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Physical activity and benign prostatic hyperplasia.
Arch Intern Med 1998; 158(21):2349-56AI

Abstract

BACKGROUND

Benign prostatic hyperplasia (BPH) leading to prostatic enlargement and lower urinary tract symptoms is highly prevalent among older men. Sympathetic nervous system activity, which is decreased by physical activity, is associated with increased prostatic smooth-muscle tone and prostatic symptoms. Therefore, we assessed whether physical activity leads to fewer lower urinary tract symptoms in the Health Professionals Follow-up Study.

METHODS

We observed men who were aged 40 to 75 years at baseline in 1986 for subsequent incidence of surgery for BPH. The men were free of diagnosed cancer, including prostate cancer at baseline and during follow-up, had not had a radical prostatectomy, and provided data on physical activity. Cases were men who under-went BPH surgery between 1986 and 1994 (n = 1890) or, among those who did not have surgery, who scored 15 or more points of 35 (n = 1853) on 7 questions about lower urinary tract symptoms modified from the American Urological Association Symptom Index. Noncases were men who scored 7 points or less (n = 21745). Odds ratios (ORs) and 95% confidence intervals (CIs) were calculated from multiple logistic regression models.

RESULTS

After controlling for age, race or ethnicity, alcohol consumption, and smoking, physical activity was inversely related with total BPH (extreme quintiles: OR, 0.75; 95% CI, 0.67-0.85; P for trend, <.001), surgery for BPH (OR, 0.76; 95% CI, 0.64-0.90; P for trend, <.001), and symptomatic BPH (OR, 0.75; 95% CI, 0.64-0.87; P for trend, <.001). Walking, the most prevalent activity, was inversely related to BPH risk; men who walked 2 to 3 h/wk had a 25% lower risk of total BPH.

CONCLUSION

Our results indicate that more physically active men have a lower frequency of lower urinary tract symptoms.

Authors+Show Affiliations

Department of Epidemiology, Harvard School of Public Health, Boston, Mass 02115, USA. elizabeth.platz@channing.harvard.eduNo affiliation info availableNo affiliation info availableNo affiliation info availableNo affiliation info availableNo affiliation info availableNo affiliation info available

Pub Type(s)

Journal Article
Research Support, Non-U.S. Gov't
Research Support, U.S. Gov't, P.H.S.

Language

eng

PubMed ID

9827786

Citation

Platz, E A., et al. "Physical Activity and Benign Prostatic Hyperplasia." Archives of Internal Medicine, vol. 158, no. 21, 1998, pp. 2349-56.
Platz EA, Kawachi I, Rimm EB, et al. Physical activity and benign prostatic hyperplasia. Arch Intern Med. 1998;158(21):2349-56.
Platz, E. A., Kawachi, I., Rimm, E. B., Colditz, G. A., Stampfer, M. J., Willett, W. C., & Giovannucci, E. (1998). Physical activity and benign prostatic hyperplasia. Archives of Internal Medicine, 158(21), pp. 2349-56.
Platz EA, et al. Physical Activity and Benign Prostatic Hyperplasia. Arch Intern Med. 1998 Nov 23;158(21):2349-56. PubMed PMID: 9827786.
* Article titles in AMA citation format should be in sentence-case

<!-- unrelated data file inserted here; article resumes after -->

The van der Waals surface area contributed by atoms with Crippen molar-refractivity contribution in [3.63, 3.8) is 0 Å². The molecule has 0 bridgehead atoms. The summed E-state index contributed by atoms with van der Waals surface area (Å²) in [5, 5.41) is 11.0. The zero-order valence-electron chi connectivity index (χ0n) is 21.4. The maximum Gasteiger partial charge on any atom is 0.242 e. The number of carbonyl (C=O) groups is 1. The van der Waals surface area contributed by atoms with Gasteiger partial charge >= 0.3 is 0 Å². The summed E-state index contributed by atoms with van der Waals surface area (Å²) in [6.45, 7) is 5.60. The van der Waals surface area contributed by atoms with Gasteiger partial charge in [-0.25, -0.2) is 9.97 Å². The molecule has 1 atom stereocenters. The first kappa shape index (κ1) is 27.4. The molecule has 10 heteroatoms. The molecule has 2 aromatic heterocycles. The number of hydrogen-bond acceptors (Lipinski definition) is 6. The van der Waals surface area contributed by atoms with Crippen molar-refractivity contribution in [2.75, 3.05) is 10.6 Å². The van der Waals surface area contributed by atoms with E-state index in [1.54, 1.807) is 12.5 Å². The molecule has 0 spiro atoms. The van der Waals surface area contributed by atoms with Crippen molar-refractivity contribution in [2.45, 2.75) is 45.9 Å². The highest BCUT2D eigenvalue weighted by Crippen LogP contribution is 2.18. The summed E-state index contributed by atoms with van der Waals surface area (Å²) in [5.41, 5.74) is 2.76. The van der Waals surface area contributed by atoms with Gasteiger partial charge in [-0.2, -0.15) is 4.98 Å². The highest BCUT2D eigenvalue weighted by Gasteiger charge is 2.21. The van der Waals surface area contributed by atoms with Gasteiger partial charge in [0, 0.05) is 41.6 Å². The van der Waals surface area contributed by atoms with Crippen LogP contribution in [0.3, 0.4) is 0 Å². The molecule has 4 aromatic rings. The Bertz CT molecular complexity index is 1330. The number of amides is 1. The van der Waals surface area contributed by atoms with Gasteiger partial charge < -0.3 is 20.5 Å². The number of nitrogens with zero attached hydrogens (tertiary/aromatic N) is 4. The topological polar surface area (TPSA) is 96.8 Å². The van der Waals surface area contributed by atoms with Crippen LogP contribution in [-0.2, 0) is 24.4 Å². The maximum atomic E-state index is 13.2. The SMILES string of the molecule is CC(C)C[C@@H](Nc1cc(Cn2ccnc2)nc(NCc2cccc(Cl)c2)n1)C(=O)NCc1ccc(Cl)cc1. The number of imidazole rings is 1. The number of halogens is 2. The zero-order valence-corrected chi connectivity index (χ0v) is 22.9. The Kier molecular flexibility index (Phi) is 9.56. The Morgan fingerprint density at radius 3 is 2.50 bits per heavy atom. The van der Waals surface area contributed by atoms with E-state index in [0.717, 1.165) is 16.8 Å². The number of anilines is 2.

TY - JOUR T1 - Physical activity and benign prostatic hyperplasia. AU - Platz,E A, AU - Kawachi,I, AU - Rimm,E B, AU - Colditz,G A, AU - Stampfer,M J, AU - Willett,W C, AU - Giovannucci,E, PY - 1998/11/25/pubmed PY - 1998/11/25/medline PY - 1998/11/25/entrez SP - 2349 EP - 56 JF - Archives of internal medicine JO - Arch. Intern. Med. VL - 158 IS - 21 N2 - BACKGROUND: Benign prostatic hyperplasia (BPH) leading to prostatic enlargement and lower urinary tract symptoms is highly prevalent among older men. Sympathetic nervous system activity, which is decreased by physical activity, is associated with increased prostatic smooth-muscle tone and prostatic symptoms. Therefore, we assessed whether physical activity leads to fewer lower urinary tract symptoms in the Health Professionals Follow-up Study. METHODS: We observed men who were aged 40 to 75 years at baseline in 1986 for subsequent incidence of surgery for BPH. The men were free of diagnosed cancer, including prostate cancer at baseline and during follow-up, had not had a radical prostatectomy, and provided data on physical activity. Cases were men who under-went BPH surgery between 1986 and 1994 (n = 1890) or, among those who did not have surgery, who scored 15 or more points of 35 (n = 1853) on 7 questions about lower urinary tract symptoms modified from the American Urological Association Symptom Index. Noncases were men who scored 7 points or less (n = 21745). Odds ratios (ORs) and 95% confidence intervals (CIs) were calculated from multiple logistic regression models. RESULTS: After controlling for age, race or ethnicity, alcohol consumption, and smoking, physical activity was inversely related with total BPH (extreme quintiles: OR, 0.75; 95% CI, 0.67-0.85; P for trend, <.001), surgery for BPH (OR, 0.76; 95% CI, 0.64-0.90; P for trend, <.001), and symptomatic BPH (OR, 0.75; 95% CI, 0.64-0.87; P for trend, <.001). Walking, the most prevalent activity, was inversely related to BPH risk; men who walked 2 to 3 h/wk had a 25% lower risk of total BPH. CONCLUSION: Our results indicate that more physically active men have a lower frequency of lower urinary tract symptoms. SN - 0003-9926 UR - https://www.unboundmedicine.com/medline/citation/9827786/Physical_activity_and_benign_prostatic_hyperplasia_ L2 - https://jamanetwork.com/journals/jamainternalmedicine/fullarticle/vol/158/pg/2349 DB - PRIME DP - Unbound Medicine ER -